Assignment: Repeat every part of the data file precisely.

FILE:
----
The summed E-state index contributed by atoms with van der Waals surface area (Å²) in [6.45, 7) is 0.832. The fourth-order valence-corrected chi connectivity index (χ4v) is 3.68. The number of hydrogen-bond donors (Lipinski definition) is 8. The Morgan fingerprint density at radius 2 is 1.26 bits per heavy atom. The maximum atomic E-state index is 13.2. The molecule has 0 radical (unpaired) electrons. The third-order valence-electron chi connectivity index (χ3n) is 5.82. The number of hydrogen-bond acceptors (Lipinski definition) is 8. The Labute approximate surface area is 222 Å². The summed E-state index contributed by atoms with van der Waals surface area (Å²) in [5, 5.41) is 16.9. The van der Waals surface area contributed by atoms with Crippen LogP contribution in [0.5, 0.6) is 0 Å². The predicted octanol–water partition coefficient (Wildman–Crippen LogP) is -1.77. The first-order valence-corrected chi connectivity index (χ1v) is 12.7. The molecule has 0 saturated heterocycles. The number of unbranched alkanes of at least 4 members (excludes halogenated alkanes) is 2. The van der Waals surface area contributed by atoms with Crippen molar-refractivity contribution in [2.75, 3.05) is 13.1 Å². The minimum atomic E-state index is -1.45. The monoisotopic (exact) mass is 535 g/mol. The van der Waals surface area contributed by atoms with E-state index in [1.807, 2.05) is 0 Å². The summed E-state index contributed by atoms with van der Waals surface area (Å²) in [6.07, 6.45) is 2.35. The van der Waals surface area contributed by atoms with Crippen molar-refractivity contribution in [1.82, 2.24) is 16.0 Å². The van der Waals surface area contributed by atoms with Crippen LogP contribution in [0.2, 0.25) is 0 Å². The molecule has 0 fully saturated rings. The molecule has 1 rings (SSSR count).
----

The summed E-state index contributed by atoms with van der Waals surface area (Å²) in [6.45, 7) is 0.832. The fourth-order valence-corrected chi connectivity index (χ4v) is 3.68. The number of hydrogen-bond donors (Lipinski definition) is 8. The Morgan fingerprint density at radius 2 is 1.26 bits per heavy atom. The maximum atomic E-state index is 13.2. The molecule has 0 radical (unpaired) electrons. The third-order valence-electron chi connectivity index (χ3n) is 5.82. The number of hydrogen-bond acceptors (Lipinski definition) is 8. The Labute approximate surface area is 222 Å². The summed E-state index contributed by atoms with van der Waals surface area (Å²) in [5, 5.41) is 16.9. The van der Waals surface area contributed by atoms with Crippen LogP contribution in [0.5, 0.6) is 0 Å². The predicted octanol–water partition coefficient (Wildman–Crippen LogP) is -1.77. The first-order valence-corrected chi connectivity index (χ1v) is 12.7. The molecule has 0 saturated heterocycles. The number of unbranched alkanes of at least 4 members (excludes halogenated alkanes) is 2. The van der Waals surface area contributed by atoms with Crippen molar-refractivity contribution in [2.75, 3.05) is 13.1 Å². The minimum atomic E-state index is -1.45. The monoisotopic (exact) mass is 535 g/mol. The van der Waals surface area contributed by atoms with E-state index in [1.807, 2.05) is 0 Å². The summed E-state index contributed by atoms with van der Waals surface area (Å²) in [6.07, 6.45) is 2.35. The van der Waals surface area contributed by atoms with Crippen molar-refractivity contribution in [1.82, 2.24) is 16.0 Å². The van der Waals surface area contributed by atoms with Crippen LogP contribution in [0.2, 0.25) is 0 Å². The molecule has 0 fully saturated rings. The molecule has 1 rings (SSSR count).